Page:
Yes, there are sometimes good reasons to keep both the generating file and the generated file under version control. But perhaps your scenario is not one of them, if you assume that all the developers working on the project have access to the generator (apparently some Adobe software is used to transform
*.psd files to
*.png files, so this supposes that all the developers have access to that Adobe software, and that they can run it from the building procedure). You could also keep image files e.g. as SVG files (edited by inkscape).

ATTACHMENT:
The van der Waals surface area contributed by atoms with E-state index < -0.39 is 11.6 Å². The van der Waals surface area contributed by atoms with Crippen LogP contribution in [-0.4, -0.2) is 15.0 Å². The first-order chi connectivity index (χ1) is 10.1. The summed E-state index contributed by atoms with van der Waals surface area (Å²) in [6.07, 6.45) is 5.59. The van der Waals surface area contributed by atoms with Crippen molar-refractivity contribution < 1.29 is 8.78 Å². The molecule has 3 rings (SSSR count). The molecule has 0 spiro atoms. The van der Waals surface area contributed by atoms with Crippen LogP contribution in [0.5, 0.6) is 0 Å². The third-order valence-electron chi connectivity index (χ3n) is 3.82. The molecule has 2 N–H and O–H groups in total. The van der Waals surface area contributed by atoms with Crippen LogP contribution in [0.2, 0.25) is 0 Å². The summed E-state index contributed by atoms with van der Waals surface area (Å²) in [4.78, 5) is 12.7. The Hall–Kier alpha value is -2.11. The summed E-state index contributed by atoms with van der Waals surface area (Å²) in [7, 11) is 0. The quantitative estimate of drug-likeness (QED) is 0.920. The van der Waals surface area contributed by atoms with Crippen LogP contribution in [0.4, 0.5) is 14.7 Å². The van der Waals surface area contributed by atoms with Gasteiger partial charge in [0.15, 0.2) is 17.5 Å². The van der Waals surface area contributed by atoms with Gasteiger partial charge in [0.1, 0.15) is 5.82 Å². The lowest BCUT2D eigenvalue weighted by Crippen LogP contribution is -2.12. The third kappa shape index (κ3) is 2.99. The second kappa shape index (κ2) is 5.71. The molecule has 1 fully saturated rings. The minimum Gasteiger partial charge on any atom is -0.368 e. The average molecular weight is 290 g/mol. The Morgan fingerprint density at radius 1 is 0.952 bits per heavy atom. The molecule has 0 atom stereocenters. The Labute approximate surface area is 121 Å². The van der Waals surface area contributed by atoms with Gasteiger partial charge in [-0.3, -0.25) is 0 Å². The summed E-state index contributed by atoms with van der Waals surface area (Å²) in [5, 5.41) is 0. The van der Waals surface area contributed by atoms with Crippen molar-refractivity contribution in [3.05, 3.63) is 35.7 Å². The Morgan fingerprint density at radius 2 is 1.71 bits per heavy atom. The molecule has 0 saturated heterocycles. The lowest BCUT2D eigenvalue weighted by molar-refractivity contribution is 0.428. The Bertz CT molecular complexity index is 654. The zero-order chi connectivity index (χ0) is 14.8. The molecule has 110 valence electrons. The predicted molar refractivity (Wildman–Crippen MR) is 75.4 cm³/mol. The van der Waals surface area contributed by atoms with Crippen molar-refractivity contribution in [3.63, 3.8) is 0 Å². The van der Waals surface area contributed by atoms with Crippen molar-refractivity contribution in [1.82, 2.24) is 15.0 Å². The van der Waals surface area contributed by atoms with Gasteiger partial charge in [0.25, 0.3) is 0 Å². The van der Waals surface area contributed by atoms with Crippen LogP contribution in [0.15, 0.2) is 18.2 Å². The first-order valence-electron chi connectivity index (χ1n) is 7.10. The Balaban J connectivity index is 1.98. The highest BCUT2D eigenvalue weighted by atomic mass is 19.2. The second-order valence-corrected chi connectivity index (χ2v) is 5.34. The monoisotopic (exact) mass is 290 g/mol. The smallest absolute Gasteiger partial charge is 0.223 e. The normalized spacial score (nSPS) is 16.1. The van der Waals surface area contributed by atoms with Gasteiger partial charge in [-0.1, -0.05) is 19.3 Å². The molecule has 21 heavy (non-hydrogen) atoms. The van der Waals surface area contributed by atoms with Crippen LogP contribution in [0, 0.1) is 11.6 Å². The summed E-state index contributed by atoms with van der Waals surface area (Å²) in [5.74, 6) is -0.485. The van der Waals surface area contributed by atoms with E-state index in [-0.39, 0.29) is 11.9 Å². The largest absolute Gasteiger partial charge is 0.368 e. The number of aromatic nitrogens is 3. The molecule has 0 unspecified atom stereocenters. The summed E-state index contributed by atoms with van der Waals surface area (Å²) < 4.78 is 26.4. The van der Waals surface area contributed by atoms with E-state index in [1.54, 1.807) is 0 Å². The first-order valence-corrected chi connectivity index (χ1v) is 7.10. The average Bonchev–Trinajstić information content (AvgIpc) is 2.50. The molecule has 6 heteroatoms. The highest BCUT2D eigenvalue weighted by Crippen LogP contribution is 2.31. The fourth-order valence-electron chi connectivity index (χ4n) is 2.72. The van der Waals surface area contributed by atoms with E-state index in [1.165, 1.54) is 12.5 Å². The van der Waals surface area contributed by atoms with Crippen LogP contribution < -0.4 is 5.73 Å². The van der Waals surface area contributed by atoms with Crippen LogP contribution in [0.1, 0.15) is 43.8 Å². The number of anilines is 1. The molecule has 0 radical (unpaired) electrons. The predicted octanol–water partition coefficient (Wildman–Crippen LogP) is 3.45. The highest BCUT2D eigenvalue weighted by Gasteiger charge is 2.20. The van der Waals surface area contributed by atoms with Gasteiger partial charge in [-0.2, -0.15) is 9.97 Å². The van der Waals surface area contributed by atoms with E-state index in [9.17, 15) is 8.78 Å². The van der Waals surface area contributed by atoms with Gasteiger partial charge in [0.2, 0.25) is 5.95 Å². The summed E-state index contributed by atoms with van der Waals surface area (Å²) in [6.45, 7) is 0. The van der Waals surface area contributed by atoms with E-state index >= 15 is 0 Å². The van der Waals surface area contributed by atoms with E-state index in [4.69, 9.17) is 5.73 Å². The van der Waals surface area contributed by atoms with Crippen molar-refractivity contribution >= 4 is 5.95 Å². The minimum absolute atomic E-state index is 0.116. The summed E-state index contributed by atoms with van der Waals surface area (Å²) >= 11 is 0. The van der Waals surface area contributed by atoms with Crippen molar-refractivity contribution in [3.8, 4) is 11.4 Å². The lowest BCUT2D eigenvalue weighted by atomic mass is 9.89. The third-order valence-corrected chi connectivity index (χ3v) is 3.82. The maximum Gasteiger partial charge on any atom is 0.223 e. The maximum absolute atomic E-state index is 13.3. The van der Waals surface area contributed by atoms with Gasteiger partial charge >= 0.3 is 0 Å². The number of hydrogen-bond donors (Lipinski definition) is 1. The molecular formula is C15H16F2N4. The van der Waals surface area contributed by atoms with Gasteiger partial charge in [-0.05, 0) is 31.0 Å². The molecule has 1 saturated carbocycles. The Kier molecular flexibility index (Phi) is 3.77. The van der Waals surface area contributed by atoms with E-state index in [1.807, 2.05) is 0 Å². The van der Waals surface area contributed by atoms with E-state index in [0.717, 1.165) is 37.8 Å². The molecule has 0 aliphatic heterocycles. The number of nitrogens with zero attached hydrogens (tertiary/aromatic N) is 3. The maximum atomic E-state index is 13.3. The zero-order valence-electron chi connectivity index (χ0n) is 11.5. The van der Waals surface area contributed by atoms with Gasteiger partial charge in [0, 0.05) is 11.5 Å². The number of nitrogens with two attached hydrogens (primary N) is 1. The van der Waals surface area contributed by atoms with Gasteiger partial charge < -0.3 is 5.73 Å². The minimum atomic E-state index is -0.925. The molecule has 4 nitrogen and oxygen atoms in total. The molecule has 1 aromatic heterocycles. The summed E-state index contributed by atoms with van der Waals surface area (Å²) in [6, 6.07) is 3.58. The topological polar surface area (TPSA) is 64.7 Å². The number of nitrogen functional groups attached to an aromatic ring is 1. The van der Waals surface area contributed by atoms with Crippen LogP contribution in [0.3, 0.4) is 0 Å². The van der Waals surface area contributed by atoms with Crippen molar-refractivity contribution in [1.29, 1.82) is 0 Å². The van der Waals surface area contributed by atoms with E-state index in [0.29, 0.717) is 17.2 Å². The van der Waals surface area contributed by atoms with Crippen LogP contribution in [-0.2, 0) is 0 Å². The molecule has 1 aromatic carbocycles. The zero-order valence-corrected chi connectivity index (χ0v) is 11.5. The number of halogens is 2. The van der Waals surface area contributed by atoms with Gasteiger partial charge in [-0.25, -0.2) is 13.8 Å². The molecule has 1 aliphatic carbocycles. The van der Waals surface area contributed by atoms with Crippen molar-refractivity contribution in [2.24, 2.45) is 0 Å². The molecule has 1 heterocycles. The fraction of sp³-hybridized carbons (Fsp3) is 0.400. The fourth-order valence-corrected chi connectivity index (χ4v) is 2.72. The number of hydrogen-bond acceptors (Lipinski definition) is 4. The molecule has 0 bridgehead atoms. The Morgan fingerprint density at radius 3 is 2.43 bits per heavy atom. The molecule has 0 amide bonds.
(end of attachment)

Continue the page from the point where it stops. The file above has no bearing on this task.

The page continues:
Good reasons to keep both generating and generated variants include bootstrapped systems. When you develop a language in itself, translated by its own translator, you'll need to keep both variants under version control. I know at least of two examples: Ocaml, whose bytecode & native compilers are written in Ocaml, so the (generated) bytecode form of the compiler is kept under SVN, and my GCC MELT, a high level domain specific language for GCC. The MELT translator (from MELT DSL to C) is coded in MELT, so I keep the translated form (as generated C code) under version control, together with the MELT source code form of it.